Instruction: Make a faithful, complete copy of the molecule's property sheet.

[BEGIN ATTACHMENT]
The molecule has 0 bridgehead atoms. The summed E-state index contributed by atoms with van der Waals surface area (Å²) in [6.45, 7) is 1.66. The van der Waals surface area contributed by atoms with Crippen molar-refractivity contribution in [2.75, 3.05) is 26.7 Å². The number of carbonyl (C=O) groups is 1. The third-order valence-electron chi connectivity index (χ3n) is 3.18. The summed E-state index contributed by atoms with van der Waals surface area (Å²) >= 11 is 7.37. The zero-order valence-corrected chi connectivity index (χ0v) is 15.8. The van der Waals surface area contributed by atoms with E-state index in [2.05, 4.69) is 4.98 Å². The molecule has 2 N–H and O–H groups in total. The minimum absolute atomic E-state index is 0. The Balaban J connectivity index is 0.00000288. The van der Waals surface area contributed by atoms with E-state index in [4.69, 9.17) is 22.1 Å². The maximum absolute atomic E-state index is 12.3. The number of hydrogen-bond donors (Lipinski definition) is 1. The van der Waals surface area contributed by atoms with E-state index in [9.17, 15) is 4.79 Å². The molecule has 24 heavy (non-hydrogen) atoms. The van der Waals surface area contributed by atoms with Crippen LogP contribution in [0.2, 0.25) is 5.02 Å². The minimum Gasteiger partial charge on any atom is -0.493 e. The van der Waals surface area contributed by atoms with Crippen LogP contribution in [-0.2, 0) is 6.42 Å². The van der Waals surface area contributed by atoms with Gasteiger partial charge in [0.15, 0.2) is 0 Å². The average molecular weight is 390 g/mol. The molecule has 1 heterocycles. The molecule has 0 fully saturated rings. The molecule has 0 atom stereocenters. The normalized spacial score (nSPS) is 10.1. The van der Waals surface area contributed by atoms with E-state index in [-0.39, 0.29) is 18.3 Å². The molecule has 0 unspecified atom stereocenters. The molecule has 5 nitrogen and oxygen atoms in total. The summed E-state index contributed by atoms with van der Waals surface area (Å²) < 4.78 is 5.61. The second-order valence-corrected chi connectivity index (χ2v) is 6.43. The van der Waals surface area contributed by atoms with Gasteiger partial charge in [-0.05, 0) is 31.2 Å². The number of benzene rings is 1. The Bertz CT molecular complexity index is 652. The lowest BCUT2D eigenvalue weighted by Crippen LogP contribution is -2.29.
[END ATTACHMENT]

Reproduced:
The molecule has 0 bridgehead atoms. The summed E-state index contributed by atoms with van der Waals surface area (Å²) in [6.45, 7) is 1.66. The van der Waals surface area contributed by atoms with Crippen molar-refractivity contribution in [2.75, 3.05) is 26.7 Å². The number of carbonyl (C=O) groups is 1. The third-order valence-electron chi connectivity index (χ3n) is 3.18. The summed E-state index contributed by atoms with van der Waals surface area (Å²) >= 11 is 7.37. The zero-order valence-corrected chi connectivity index (χ0v) is 15.8. The van der Waals surface area contributed by atoms with E-state index in [2.05, 4.69) is 4.98 Å². The molecule has 2 N–H and O–H groups in total. The minimum absolute atomic E-state index is 0. The Balaban J connectivity index is 0.00000288. The van der Waals surface area contributed by atoms with E-state index in [4.69, 9.17) is 22.1 Å². The maximum absolute atomic E-state index is 12.3. The number of hydrogen-bond donors (Lipinski definition) is 1. The van der Waals surface area contributed by atoms with E-state index in [9.17, 15) is 4.79 Å². The molecule has 24 heavy (non-hydrogen) atoms. The van der Waals surface area contributed by atoms with Crippen LogP contribution in [0.2, 0.25) is 5.02 Å². The minimum Gasteiger partial charge on any atom is -0.493 e. The van der Waals surface area contributed by atoms with Crippen LogP contribution in [-0.2, 0) is 6.42 Å². The van der Waals surface area contributed by atoms with Gasteiger partial charge in [0.15, 0.2) is 0 Å². The average molecular weight is 390 g/mol. The molecule has 1 heterocycles. The molecule has 0 fully saturated rings. The molecule has 0 atom stereocenters. The normalized spacial score (nSPS) is 10.1. The van der Waals surface area contributed by atoms with E-state index in [-0.39, 0.29) is 18.3 Å². The molecule has 0 unspecified atom stereocenters. The molecule has 5 nitrogen and oxygen atoms in total. The summed E-state index contributed by atoms with van der Waals surface area (Å²) < 4.78 is 5.61. The second-order valence-corrected chi connectivity index (χ2v) is 6.43. The van der Waals surface area contributed by atoms with Gasteiger partial charge in [-0.05, 0) is 31.2 Å². The number of benzene rings is 1. The Bertz CT molecular complexity index is 652. The lowest BCUT2D eigenvalue weighted by Crippen LogP contribution is -2.29.